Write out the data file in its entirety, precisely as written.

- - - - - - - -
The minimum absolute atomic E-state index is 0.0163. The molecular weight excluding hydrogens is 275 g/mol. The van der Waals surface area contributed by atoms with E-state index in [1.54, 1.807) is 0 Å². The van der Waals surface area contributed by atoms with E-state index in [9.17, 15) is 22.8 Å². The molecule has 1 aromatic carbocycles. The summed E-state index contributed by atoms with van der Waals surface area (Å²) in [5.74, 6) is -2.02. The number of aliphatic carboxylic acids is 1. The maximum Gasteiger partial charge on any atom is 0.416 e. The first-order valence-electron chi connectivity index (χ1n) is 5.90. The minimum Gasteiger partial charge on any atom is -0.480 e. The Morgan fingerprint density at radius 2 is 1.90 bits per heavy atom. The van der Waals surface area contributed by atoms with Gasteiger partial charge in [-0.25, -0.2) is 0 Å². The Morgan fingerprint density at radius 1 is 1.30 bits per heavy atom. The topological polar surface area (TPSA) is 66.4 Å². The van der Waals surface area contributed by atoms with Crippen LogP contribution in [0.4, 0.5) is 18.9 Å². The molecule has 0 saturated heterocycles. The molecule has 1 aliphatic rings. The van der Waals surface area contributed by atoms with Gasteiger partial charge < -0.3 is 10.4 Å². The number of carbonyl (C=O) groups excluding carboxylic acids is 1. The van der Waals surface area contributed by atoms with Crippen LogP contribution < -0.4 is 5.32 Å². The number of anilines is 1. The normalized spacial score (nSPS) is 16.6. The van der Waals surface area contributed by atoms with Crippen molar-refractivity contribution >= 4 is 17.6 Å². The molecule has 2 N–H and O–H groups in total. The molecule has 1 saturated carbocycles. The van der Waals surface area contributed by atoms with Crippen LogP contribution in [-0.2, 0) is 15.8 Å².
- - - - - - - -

The minimum absolute atomic E-state index is 0.0163. The molecular weight excluding hydrogens is 275 g/mol. The van der Waals surface area contributed by atoms with E-state index in [1.54, 1.807) is 0 Å². The van der Waals surface area contributed by atoms with E-state index in [9.17, 15) is 22.8 Å². The molecule has 1 aromatic carbocycles. The summed E-state index contributed by atoms with van der Waals surface area (Å²) in [5.74, 6) is -2.02. The number of aliphatic carboxylic acids is 1. The maximum Gasteiger partial charge on any atom is 0.416 e. The first-order valence-electron chi connectivity index (χ1n) is 5.90. The minimum Gasteiger partial charge on any atom is -0.480 e. The Morgan fingerprint density at radius 2 is 1.90 bits per heavy atom. The van der Waals surface area contributed by atoms with Gasteiger partial charge in [-0.25, -0.2) is 0 Å². The Morgan fingerprint density at radius 1 is 1.30 bits per heavy atom. The topological polar surface area (TPSA) is 66.4 Å². The van der Waals surface area contributed by atoms with Crippen LogP contribution in [0.4, 0.5) is 18.9 Å². The molecule has 0 saturated heterocycles. The molecule has 1 aliphatic rings. The van der Waals surface area contributed by atoms with Gasteiger partial charge < -0.3 is 10.4 Å². The number of carbonyl (C=O) groups excluding carboxylic acids is 1. The van der Waals surface area contributed by atoms with Crippen LogP contribution < -0.4 is 5.32 Å². The number of anilines is 1. The normalized spacial score (nSPS) is 16.6. The van der Waals surface area contributed by atoms with Crippen molar-refractivity contribution >= 4 is 17.6 Å². The molecule has 2 N–H and O–H groups in total. The molecule has 1 saturated carbocycles. The van der Waals surface area contributed by atoms with Crippen LogP contribution in [-0.2, 0) is 15.8 Å².